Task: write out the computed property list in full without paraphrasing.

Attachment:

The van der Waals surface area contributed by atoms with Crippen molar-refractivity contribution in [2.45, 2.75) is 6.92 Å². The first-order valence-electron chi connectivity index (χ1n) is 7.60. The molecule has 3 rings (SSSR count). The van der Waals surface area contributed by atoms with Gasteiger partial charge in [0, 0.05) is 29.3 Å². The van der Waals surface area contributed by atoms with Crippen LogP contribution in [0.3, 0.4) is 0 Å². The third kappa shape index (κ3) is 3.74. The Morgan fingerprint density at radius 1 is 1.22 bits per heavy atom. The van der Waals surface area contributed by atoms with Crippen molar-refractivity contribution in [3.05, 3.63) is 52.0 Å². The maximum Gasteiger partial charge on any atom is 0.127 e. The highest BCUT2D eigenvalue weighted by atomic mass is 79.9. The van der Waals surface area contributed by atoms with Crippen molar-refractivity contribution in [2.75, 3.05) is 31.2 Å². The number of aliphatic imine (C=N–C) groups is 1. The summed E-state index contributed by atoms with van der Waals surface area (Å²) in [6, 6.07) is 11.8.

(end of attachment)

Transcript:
The van der Waals surface area contributed by atoms with Crippen molar-refractivity contribution in [2.45, 2.75) is 6.92 Å². The first-order valence-electron chi connectivity index (χ1n) is 7.60. The molecule has 3 rings (SSSR count). The van der Waals surface area contributed by atoms with Gasteiger partial charge in [0, 0.05) is 29.3 Å². The van der Waals surface area contributed by atoms with Crippen LogP contribution in [0.3, 0.4) is 0 Å². The third kappa shape index (κ3) is 3.74. The Morgan fingerprint density at radius 1 is 1.22 bits per heavy atom. The van der Waals surface area contributed by atoms with Crippen molar-refractivity contribution in [3.05, 3.63) is 52.0 Å². The maximum Gasteiger partial charge on any atom is 0.127 e. The highest BCUT2D eigenvalue weighted by atomic mass is 79.9. The van der Waals surface area contributed by atoms with Crippen molar-refractivity contribution in [2.75, 3.05) is 31.2 Å². The number of aliphatic imine (C=N–C) groups is 1. The summed E-state index contributed by atoms with van der Waals surface area (Å²) in [6, 6.07) is 11.8.